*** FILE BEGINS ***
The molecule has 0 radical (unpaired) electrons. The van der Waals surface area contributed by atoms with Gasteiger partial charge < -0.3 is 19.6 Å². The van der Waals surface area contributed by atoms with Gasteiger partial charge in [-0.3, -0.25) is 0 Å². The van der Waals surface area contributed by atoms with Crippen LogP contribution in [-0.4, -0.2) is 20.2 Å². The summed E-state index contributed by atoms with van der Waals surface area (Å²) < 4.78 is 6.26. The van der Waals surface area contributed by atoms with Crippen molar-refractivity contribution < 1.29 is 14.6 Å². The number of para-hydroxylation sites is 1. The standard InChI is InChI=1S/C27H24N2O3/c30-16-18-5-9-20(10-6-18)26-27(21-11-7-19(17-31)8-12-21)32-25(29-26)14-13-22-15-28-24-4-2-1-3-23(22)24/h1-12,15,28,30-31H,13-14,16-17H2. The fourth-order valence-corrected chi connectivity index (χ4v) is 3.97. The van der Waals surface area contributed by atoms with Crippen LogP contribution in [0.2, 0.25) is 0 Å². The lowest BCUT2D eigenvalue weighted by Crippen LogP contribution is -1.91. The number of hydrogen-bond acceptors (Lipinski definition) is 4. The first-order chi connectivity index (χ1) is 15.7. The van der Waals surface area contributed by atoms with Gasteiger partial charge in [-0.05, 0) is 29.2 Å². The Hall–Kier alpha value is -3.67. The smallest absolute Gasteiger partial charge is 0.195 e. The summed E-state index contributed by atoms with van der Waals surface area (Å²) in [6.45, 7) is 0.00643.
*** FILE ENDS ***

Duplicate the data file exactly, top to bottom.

The molecule has 0 radical (unpaired) electrons. The van der Waals surface area contributed by atoms with Gasteiger partial charge < -0.3 is 19.6 Å². The van der Waals surface area contributed by atoms with Gasteiger partial charge in [-0.3, -0.25) is 0 Å². The van der Waals surface area contributed by atoms with Crippen LogP contribution in [-0.4, -0.2) is 20.2 Å². The summed E-state index contributed by atoms with van der Waals surface area (Å²) < 4.78 is 6.26. The van der Waals surface area contributed by atoms with Crippen molar-refractivity contribution < 1.29 is 14.6 Å². The number of para-hydroxylation sites is 1. The standard InChI is InChI=1S/C27H24N2O3/c30-16-18-5-9-20(10-6-18)26-27(21-11-7-19(17-31)8-12-21)32-25(29-26)14-13-22-15-28-24-4-2-1-3-23(22)24/h1-12,15,28,30-31H,13-14,16-17H2. The fourth-order valence-corrected chi connectivity index (χ4v) is 3.97. The van der Waals surface area contributed by atoms with Crippen LogP contribution in [0.2, 0.25) is 0 Å². The lowest BCUT2D eigenvalue weighted by Crippen LogP contribution is -1.91. The number of hydrogen-bond acceptors (Lipinski definition) is 4. The first-order chi connectivity index (χ1) is 15.7. The van der Waals surface area contributed by atoms with Gasteiger partial charge in [-0.05, 0) is 29.2 Å². The Hall–Kier alpha value is -3.67. The smallest absolute Gasteiger partial charge is 0.195 e. The summed E-state index contributed by atoms with van der Waals surface area (Å²) in [6.45, 7) is 0.00643.